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Archive for the ‘Joe Kane’ Category

Savage Horde TC

Associate Producer and Director: Joseph Kane
Screen Play by Kenneth Gamet
Story by Thames Williamson and Gerald Geraghty
Director of Photography: Reggie Lanning
Film Editor: Arthur Roberts
Music: Dale Butts

CAST: William Elliott (John Baker/Ringo), Adrian Booth (Livvy Weston), Grant Withers (Wade Proctor), Barbra Fuller (Louise Cole), Noah Beery Jr. (Glenn Larrabee), Jim Davis (Lt. Mike Baker), Bob Steele (Dancer), Douglass Dumbrille (Col. Price), Will Wright (Judge Cole), Roy Barcroft (Fergus), Earle Hodgins (Buck Yallop), Stuart Hamblen (Stuart), Hal Taliaferro (Sgt. Gowdy), Lloyd Ingraham, Marshall Reed, Craig Whitley, Charles Stevens and James Flavin, George Chesebro, Kermit Maynard

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It’s been quite a while since we’ve seen a Wild Bill Wednesday. This time around, let’s look at The Savage Horde (1950), Elliott’s next-to-last picture for Republic (coming between Hellfire and The Showdown.)

Savage Horde

Elliott is Ringo, a gunslinger wanted for killing a cavalry officer (in self defense, as it turns out). Pursued by the army, he ends up shooting his brother (Jim Davis) — which prompts him to put down his guns and try to begin again under a new name. He winds up in the town of Gunlock, where he becomes involved in a range war (siding with the small ranchers against Grant Withers), reconnects with an old flame (Adrian Booth) and finally faces the charges against him.

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The story, cooked up by Thames Williamson and Gerald Geraghty, is impressive in how it’s so seamlessly and solidly built around Elliott’s strengths. His peaceable man/good-badman persona is right at home here — you can easily see this as a William S. Hart picture.

Savage Horde LC badguys

The supporting cast is outstanding: Noah Beery, Jr. as one of the smalltime ranchers; Adrian Booth and Barbra Fuller; Withers as the big, bad cattleman; Will Wright as the local judge tired of being under Withers’ thumb; Bob Steele as Dancer, a sadistic hired gun; and Stuart Hamblyn as a singing ranch hand. Something that really sets The Savage Horde apart is that the bad guys are really bad. Wade Procter (Withers) comes off as a really ruthless cattle baron, willing to do (or have someone else do) whatever is takes to make sure he gets what he wants — sole use of unclaimed rangeland. His cohorts — Bob Steele, Roy Barcroft and Marshall Reed — might be even worse. There’s plenty of menace here, and we all know what a good bad guy can add to a picture like this.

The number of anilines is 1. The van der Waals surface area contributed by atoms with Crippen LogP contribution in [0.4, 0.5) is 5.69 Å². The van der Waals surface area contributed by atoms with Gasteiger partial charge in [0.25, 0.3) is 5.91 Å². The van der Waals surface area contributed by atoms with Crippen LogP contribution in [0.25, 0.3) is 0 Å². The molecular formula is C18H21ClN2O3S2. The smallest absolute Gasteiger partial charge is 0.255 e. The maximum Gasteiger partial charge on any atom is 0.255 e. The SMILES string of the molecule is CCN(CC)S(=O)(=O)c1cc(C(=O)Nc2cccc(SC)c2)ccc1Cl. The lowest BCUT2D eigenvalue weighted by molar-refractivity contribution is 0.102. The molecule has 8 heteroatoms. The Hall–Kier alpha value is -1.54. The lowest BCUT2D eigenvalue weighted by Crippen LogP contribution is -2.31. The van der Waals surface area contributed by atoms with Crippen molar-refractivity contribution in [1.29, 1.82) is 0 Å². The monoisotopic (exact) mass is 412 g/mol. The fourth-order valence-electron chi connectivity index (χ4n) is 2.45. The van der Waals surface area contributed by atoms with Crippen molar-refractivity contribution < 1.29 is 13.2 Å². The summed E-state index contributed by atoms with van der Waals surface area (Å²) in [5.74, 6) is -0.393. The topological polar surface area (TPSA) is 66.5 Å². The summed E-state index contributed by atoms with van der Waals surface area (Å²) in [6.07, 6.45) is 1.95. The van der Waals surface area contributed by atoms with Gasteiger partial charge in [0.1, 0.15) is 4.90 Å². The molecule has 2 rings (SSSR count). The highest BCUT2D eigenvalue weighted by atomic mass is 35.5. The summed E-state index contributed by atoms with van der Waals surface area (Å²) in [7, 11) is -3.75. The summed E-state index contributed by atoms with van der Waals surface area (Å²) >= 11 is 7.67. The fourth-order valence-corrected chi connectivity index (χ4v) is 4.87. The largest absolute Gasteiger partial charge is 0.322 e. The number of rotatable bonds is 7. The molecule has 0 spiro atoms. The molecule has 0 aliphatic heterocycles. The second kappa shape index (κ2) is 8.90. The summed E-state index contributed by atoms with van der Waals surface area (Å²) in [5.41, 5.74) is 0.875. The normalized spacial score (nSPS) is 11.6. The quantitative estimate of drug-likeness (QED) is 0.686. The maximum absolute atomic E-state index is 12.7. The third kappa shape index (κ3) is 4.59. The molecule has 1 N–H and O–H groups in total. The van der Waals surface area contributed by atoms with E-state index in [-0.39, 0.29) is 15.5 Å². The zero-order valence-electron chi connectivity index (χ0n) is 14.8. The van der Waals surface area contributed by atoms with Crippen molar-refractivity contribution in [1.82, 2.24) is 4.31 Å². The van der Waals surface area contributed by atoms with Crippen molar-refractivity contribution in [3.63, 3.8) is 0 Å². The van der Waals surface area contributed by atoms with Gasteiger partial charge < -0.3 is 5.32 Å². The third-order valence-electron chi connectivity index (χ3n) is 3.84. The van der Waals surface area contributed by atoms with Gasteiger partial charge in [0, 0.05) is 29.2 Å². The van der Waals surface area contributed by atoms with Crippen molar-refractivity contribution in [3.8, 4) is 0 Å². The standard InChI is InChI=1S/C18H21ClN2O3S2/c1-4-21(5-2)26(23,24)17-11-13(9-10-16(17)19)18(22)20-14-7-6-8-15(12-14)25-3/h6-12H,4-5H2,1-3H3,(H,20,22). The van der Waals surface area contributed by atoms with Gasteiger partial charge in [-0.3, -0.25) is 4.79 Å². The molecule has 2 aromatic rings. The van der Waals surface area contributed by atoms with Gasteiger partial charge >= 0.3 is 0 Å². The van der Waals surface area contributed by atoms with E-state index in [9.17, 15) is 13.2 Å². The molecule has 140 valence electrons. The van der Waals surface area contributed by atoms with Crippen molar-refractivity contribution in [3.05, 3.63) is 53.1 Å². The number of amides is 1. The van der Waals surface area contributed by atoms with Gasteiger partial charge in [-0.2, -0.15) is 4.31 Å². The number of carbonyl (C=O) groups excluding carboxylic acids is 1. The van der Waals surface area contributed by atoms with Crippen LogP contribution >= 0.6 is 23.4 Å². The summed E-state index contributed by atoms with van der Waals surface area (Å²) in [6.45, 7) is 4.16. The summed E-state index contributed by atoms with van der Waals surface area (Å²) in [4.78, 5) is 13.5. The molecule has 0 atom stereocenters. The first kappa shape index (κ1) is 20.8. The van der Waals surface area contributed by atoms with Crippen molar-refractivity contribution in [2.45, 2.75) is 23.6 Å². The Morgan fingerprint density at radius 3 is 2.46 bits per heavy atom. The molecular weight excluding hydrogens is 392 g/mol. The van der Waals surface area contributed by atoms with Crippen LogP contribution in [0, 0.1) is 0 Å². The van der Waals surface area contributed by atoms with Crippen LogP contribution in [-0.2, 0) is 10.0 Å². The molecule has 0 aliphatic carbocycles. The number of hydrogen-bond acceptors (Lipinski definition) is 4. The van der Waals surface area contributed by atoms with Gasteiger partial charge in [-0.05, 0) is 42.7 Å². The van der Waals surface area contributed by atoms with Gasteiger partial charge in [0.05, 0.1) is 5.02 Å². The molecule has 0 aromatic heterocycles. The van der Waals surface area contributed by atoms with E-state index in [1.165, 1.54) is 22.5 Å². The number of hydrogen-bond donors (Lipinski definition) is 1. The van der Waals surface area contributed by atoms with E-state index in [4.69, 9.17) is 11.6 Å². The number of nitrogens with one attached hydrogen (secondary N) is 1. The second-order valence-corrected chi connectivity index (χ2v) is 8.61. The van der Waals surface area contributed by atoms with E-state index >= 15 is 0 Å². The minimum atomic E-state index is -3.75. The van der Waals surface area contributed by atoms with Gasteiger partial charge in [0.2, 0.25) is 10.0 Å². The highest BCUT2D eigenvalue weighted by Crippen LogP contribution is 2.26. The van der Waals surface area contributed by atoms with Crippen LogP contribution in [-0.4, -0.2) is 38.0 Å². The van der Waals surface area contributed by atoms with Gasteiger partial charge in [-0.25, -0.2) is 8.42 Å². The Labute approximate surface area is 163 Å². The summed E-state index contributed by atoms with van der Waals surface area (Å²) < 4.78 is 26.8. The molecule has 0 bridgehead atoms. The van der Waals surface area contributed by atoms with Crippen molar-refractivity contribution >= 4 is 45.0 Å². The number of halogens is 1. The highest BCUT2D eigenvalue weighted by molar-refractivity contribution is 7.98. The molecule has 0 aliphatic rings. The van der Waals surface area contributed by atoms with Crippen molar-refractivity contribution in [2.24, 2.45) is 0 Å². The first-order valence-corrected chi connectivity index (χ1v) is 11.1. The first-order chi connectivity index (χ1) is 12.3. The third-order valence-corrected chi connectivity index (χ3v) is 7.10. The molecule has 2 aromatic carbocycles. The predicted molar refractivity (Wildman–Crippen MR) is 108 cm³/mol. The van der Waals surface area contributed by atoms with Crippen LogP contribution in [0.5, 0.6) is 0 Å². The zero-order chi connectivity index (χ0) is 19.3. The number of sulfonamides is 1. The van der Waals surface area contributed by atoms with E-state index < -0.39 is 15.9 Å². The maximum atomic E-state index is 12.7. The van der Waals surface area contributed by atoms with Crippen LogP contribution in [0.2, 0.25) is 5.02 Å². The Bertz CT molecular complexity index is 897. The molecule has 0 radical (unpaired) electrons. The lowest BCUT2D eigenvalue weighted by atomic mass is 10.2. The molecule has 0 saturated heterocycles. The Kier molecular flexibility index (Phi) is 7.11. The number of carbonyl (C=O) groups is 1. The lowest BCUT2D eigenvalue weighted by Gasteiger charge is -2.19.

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Director and associate producer Joe Kane makes sure we see every cent of Republic’s budget, fairly large by their standards. The action scenes are bigger, the street scenes have more extras — it’s just bigger. Shooting around Sedona and Red Rock Canyon and a 90-minute running time certainly help. This was not only the last picture Elliott would make with Kane, but it was also his last A-scale movie. The Showdown, though excellent, was done for a fraction of The Savage Horde‘s budget. And the Monogram and Allied Artists pictures that Elliott closed out his career with, they were done on the cheap.

Barbra Fuller: “Bill Elliott was wonderful to work with… I don’t think he was much of an actor. He just trained himself and it came off beautifully… He had a calm masculinity, the same as he had in this picture.”

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The Savage Horde is one of William Elliott’s best pictures. And like so much of the Republic library, who knows when, or if, it’ll turn up on DVD. If you watch for it, it turns up on the Westerns Channel or on one those streaming things every so often (it’s currently on Amazon Instant).

Source: Wild Bill Elliott: A Complete Filmography by Gene Blottner

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John Knight mentioned the great Republic director Joe Kane in a comment this morning, and this photo came to mind. Here, Joe’s visiting Roy Rogers on the set of his TV show.

From the mid-30s till the studio’s demise, Kane was a house director at Republic Pictures. He made a slew of Gene Autry and Roy Rogers movies, and produced and directed Republic’s larger-scale films such as Jubilee Trail (1954) and The Maverick Queen (1956). Sadly, his later films are almost impossible to see today, especially if you’re a stickler for things like 1.85 or Naturama.